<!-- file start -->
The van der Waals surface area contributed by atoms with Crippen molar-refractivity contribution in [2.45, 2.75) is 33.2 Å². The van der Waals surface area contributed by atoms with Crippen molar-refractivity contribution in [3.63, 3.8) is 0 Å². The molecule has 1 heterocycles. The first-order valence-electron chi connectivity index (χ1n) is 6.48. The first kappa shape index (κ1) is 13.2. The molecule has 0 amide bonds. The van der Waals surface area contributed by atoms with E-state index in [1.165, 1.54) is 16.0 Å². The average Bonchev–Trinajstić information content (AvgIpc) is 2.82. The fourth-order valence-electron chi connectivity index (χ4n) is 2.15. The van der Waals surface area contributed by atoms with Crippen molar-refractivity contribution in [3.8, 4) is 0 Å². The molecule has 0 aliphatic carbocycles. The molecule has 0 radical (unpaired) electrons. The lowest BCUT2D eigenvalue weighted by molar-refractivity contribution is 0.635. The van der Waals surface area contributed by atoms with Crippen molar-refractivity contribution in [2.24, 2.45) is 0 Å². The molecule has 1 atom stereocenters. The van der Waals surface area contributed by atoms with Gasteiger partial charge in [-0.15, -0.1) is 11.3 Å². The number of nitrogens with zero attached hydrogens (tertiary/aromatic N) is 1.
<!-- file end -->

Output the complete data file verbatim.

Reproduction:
The van der Waals surface area contributed by atoms with Crippen molar-refractivity contribution in [2.45, 2.75) is 33.2 Å². The van der Waals surface area contributed by atoms with Crippen molar-refractivity contribution in [3.63, 3.8) is 0 Å². The molecule has 1 heterocycles. The first-order valence-electron chi connectivity index (χ1n) is 6.48. The first kappa shape index (κ1) is 13.2. The molecule has 0 amide bonds. The van der Waals surface area contributed by atoms with E-state index in [1.165, 1.54) is 16.0 Å². The average Bonchev–Trinajstić information content (AvgIpc) is 2.82. The fourth-order valence-electron chi connectivity index (χ4n) is 2.15. The van der Waals surface area contributed by atoms with Crippen molar-refractivity contribution in [3.8, 4) is 0 Å². The molecule has 0 aliphatic carbocycles. The molecule has 0 radical (unpaired) electrons. The lowest BCUT2D eigenvalue weighted by molar-refractivity contribution is 0.635. The van der Waals surface area contributed by atoms with Crippen molar-refractivity contribution in [2.24, 2.45) is 0 Å². The molecule has 1 atom stereocenters. The van der Waals surface area contributed by atoms with Gasteiger partial charge in [-0.15, -0.1) is 11.3 Å². The number of nitrogens with zero attached hydrogens (tertiary/aromatic N) is 1.